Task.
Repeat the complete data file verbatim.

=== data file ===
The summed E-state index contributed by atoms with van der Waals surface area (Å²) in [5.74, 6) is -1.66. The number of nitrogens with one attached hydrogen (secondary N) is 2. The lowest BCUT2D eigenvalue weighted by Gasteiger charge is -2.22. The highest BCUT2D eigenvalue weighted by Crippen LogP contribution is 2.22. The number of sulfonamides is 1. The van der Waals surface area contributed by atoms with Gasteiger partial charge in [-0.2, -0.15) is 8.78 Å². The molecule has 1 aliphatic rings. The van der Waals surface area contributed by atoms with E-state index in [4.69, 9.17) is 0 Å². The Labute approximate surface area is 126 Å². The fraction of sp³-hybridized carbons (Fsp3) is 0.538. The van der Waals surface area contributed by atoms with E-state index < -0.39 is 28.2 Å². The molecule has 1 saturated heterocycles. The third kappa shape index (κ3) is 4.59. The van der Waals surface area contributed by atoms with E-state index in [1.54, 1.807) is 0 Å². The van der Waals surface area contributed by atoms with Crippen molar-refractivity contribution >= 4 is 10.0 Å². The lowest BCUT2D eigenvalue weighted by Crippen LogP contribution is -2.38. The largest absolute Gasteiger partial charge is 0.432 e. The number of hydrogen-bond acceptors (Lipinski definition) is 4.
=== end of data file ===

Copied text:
The summed E-state index contributed by atoms with van der Waals surface area (Å²) in [5.74, 6) is -1.66. The number of nitrogens with one attached hydrogen (secondary N) is 2. The lowest BCUT2D eigenvalue weighted by Gasteiger charge is -2.22. The highest BCUT2D eigenvalue weighted by Crippen LogP contribution is 2.22. The number of sulfonamides is 1. The van der Waals surface area contributed by atoms with Gasteiger partial charge in [-0.2, -0.15) is 8.78 Å². The molecule has 1 aliphatic rings. The van der Waals surface area contributed by atoms with E-state index in [4.69, 9.17) is 0 Å². The Labute approximate surface area is 126 Å². The fraction of sp³-hybridized carbons (Fsp3) is 0.538. The van der Waals surface area contributed by atoms with E-state index < -0.39 is 28.2 Å². The molecule has 1 saturated heterocycles. The third kappa shape index (κ3) is 4.59. The van der Waals surface area contributed by atoms with E-state index in [1.54, 1.807) is 0 Å². The van der Waals surface area contributed by atoms with Crippen molar-refractivity contribution >= 4 is 10.0 Å². The lowest BCUT2D eigenvalue weighted by Crippen LogP contribution is -2.38. The largest absolute Gasteiger partial charge is 0.432 e. The number of hydrogen-bond acceptors (Lipinski definition) is 4.